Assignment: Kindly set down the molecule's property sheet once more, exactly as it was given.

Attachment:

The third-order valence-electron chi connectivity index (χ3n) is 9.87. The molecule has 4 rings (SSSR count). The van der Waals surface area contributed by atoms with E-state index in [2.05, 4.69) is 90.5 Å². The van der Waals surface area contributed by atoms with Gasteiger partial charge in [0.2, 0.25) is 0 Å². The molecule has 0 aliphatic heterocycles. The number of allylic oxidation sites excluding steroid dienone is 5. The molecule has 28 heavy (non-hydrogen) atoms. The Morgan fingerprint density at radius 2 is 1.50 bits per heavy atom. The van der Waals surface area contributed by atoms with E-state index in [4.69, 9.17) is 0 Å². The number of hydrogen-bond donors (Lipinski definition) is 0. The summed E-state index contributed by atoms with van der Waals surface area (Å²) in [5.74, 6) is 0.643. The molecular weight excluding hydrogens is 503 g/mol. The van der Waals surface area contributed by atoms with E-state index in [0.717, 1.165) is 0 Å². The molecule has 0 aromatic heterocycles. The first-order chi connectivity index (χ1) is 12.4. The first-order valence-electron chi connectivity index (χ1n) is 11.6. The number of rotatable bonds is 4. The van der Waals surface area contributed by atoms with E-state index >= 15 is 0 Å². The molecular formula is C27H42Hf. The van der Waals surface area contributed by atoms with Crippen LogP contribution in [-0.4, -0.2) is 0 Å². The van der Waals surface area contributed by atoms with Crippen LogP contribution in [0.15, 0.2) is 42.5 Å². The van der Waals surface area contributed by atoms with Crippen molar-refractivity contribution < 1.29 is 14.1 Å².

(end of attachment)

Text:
The third-order valence-electron chi connectivity index (χ3n) is 9.87. The molecule has 4 rings (SSSR count). The van der Waals surface area contributed by atoms with E-state index in [2.05, 4.69) is 90.5 Å². The van der Waals surface area contributed by atoms with Gasteiger partial charge in [0.2, 0.25) is 0 Å². The molecule has 0 aliphatic heterocycles. The number of allylic oxidation sites excluding steroid dienone is 5. The molecule has 28 heavy (non-hydrogen) atoms. The Morgan fingerprint density at radius 2 is 1.50 bits per heavy atom. The van der Waals surface area contributed by atoms with E-state index in [4.69, 9.17) is 0 Å². The number of hydrogen-bond donors (Lipinski definition) is 0. The summed E-state index contributed by atoms with van der Waals surface area (Å²) in [5.74, 6) is 0.643. The molecular weight excluding hydrogens is 503 g/mol. The van der Waals surface area contributed by atoms with E-state index in [0.717, 1.165) is 0 Å². The molecule has 0 aromatic heterocycles. The first-order chi connectivity index (χ1) is 12.4. The first-order valence-electron chi connectivity index (χ1n) is 11.6. The number of rotatable bonds is 4. The van der Waals surface area contributed by atoms with E-state index >= 15 is 0 Å². The molecular formula is C27H42Hf. The van der Waals surface area contributed by atoms with Crippen LogP contribution in [-0.4, -0.2) is 0 Å². The van der Waals surface area contributed by atoms with Crippen LogP contribution in [0.15, 0.2) is 42.5 Å². The van der Waals surface area contributed by atoms with Crippen molar-refractivity contribution < 1.29 is 14.1 Å².